7. GlennW. Harrison & JohnA. List, 2008. "Naturally Occurring Markets and Exogenous Laboratory Experiments: A Case Study of the Winner's Curse," Economic Journal, Royal Economic Society, vol. 118(528), pages 822-843, 04.
  8. Charles A. Holt & Susan K. Laury, 2002. "Risk Aversion and Incentive Effects," American Economic Review, American Economic Association, vol. 92(5), pages 1644-1655, December.
  9. Hey, John D & Orme, Chris, 1994. "Investigating Generalizations of Expected Utility Theory Using Experimental Data," Econometrica, Econometric Society, vol. 62(6), pages 1291-1326, November.
  10. Edward Castronova, 2004. "The Price of Bodies: A Hedonic Pricing Model of Avatar Attributes in a Synthetic World," Kyklos, Wiley Blackwell, vol. 57(2), pages 173-196, 05.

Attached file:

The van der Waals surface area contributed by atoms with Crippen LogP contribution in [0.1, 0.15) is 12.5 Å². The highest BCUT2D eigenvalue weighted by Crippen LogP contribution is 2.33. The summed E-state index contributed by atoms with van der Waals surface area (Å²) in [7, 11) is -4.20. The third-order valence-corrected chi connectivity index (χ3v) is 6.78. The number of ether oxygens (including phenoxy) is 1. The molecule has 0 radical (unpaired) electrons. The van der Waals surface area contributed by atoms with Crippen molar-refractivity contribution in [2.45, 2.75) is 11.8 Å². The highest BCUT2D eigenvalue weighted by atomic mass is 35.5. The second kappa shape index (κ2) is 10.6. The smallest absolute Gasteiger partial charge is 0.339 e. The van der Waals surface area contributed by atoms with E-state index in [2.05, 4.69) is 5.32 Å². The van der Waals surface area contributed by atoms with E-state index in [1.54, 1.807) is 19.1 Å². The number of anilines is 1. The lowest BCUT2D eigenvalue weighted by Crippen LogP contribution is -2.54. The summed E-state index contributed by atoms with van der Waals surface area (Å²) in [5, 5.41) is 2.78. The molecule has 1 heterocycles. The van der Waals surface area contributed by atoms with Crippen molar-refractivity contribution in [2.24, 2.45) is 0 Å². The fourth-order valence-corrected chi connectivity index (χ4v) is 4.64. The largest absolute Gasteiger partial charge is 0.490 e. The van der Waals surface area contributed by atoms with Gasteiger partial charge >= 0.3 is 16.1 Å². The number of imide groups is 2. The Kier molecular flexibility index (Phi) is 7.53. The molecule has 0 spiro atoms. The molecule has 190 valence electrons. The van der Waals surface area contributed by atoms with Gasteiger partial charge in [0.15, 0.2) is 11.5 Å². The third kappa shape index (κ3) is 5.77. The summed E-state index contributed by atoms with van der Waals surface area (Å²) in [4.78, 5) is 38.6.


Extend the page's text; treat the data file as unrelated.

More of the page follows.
11. Glenn W. Harrison & Eric Johnson & Melayne M. McInnes & E. Elisabet Rutstr�m, 2005. "Risk Aversion and Incentive Effects: Comment," American Economic Review, American Economic Association, vol. 95(3), pages 897-901, June.
  12. John B. Loomis & Lucas S. Bair & Armando Gonz�lez-Cab�n, 2002. "Language-Related Differences in a Contingent Valuation Study: English Versus Spanish," American Journal of Agricultural Economics, Agricultural and Applied Economics Association, vol. 84(4), pages 1091-1102.
  13. Glenn W. Harrison & John A. List, 2004. "Field Experiments," Journal of Economic Literature, American Economic Association, vol. 42(4), pages 1009-1055, December.
  14. Glenn Harrison, 2005. "Field experiments and control," Artefactual Field Experiments 00057, The Field Experiments Website.
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Citations